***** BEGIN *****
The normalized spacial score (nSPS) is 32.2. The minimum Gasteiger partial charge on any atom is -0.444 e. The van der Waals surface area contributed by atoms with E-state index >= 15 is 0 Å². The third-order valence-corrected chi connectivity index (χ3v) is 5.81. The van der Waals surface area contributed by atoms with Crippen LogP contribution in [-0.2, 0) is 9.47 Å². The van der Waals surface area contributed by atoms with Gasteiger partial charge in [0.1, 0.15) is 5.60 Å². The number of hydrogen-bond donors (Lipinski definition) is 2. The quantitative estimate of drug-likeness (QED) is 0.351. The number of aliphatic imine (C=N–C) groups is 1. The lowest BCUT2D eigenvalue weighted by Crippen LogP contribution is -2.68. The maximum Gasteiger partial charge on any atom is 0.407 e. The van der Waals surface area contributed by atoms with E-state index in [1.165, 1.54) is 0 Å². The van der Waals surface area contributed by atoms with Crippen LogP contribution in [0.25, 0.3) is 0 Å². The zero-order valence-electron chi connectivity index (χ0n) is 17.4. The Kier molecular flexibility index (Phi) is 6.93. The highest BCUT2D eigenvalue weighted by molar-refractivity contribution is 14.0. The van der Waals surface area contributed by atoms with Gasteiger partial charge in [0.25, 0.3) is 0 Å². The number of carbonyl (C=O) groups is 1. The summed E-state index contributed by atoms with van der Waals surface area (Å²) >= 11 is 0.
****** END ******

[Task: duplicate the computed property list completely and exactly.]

The normalized spacial score (nSPS) is 32.2. The minimum Gasteiger partial charge on any atom is -0.444 e. The van der Waals surface area contributed by atoms with E-state index >= 15 is 0 Å². The third-order valence-corrected chi connectivity index (χ3v) is 5.81. The van der Waals surface area contributed by atoms with Crippen LogP contribution in [-0.2, 0) is 9.47 Å². The van der Waals surface area contributed by atoms with Gasteiger partial charge in [0.1, 0.15) is 5.60 Å². The number of hydrogen-bond donors (Lipinski definition) is 2. The quantitative estimate of drug-likeness (QED) is 0.351. The number of aliphatic imine (C=N–C) groups is 1. The lowest BCUT2D eigenvalue weighted by Crippen LogP contribution is -2.68. The maximum Gasteiger partial charge on any atom is 0.407 e. The van der Waals surface area contributed by atoms with E-state index in [1.165, 1.54) is 0 Å². The van der Waals surface area contributed by atoms with Crippen LogP contribution in [0.25, 0.3) is 0 Å². The zero-order valence-electron chi connectivity index (χ0n) is 17.4. The Kier molecular flexibility index (Phi) is 6.93. The highest BCUT2D eigenvalue weighted by molar-refractivity contribution is 14.0. The van der Waals surface area contributed by atoms with Gasteiger partial charge in [0.25, 0.3) is 0 Å². The number of carbonyl (C=O) groups is 1. The summed E-state index contributed by atoms with van der Waals surface area (Å²) >= 11 is 0.